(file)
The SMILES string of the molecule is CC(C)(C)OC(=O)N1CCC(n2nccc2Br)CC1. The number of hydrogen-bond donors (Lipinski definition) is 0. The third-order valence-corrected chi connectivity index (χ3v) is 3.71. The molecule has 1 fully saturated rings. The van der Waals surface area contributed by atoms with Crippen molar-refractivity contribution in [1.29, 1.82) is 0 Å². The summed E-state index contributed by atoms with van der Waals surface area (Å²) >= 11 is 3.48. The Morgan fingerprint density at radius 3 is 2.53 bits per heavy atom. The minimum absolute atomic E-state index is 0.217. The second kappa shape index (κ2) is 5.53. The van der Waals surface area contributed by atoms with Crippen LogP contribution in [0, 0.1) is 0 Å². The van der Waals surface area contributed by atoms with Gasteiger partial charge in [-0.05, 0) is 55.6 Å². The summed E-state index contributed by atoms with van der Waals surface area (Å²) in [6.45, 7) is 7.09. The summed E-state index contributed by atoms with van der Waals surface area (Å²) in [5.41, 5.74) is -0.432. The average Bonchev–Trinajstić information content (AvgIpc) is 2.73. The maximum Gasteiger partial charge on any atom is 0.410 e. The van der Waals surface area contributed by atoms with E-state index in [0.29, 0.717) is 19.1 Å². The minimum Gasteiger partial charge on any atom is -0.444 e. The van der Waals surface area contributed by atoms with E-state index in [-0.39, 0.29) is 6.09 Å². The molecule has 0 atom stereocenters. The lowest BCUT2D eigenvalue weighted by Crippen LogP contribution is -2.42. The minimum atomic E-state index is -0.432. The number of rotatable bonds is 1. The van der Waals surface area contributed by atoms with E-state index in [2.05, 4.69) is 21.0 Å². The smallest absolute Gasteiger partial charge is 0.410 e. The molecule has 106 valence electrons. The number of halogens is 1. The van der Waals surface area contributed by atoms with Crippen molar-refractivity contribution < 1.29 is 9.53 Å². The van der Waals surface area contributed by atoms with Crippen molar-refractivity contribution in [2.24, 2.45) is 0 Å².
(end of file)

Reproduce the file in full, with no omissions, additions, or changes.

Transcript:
The SMILES string of the molecule is CC(C)(C)OC(=O)N1CCC(n2nccc2Br)CC1. The number of hydrogen-bond donors (Lipinski definition) is 0. The third-order valence-corrected chi connectivity index (χ3v) is 3.71. The molecule has 1 fully saturated rings. The van der Waals surface area contributed by atoms with Crippen molar-refractivity contribution in [1.29, 1.82) is 0 Å². The summed E-state index contributed by atoms with van der Waals surface area (Å²) >= 11 is 3.48. The Morgan fingerprint density at radius 3 is 2.53 bits per heavy atom. The minimum absolute atomic E-state index is 0.217. The second kappa shape index (κ2) is 5.53. The van der Waals surface area contributed by atoms with Crippen LogP contribution in [0, 0.1) is 0 Å². The van der Waals surface area contributed by atoms with Gasteiger partial charge in [-0.05, 0) is 55.6 Å². The summed E-state index contributed by atoms with van der Waals surface area (Å²) in [6.45, 7) is 7.09. The summed E-state index contributed by atoms with van der Waals surface area (Å²) in [5.41, 5.74) is -0.432. The average Bonchev–Trinajstić information content (AvgIpc) is 2.73. The maximum Gasteiger partial charge on any atom is 0.410 e. The van der Waals surface area contributed by atoms with E-state index in [0.29, 0.717) is 19.1 Å². The minimum Gasteiger partial charge on any atom is -0.444 e. The van der Waals surface area contributed by atoms with E-state index in [-0.39, 0.29) is 6.09 Å². The molecule has 0 atom stereocenters. The lowest BCUT2D eigenvalue weighted by Crippen LogP contribution is -2.42. The minimum atomic E-state index is -0.432. The number of rotatable bonds is 1. The van der Waals surface area contributed by atoms with E-state index in [2.05, 4.69) is 21.0 Å². The smallest absolute Gasteiger partial charge is 0.410 e. The molecule has 106 valence electrons. The number of halogens is 1. The van der Waals surface area contributed by atoms with Crippen molar-refractivity contribution < 1.29 is 9.53 Å². The van der Waals surface area contributed by atoms with Crippen molar-refractivity contribution in [2.24, 2.45) is 0 Å².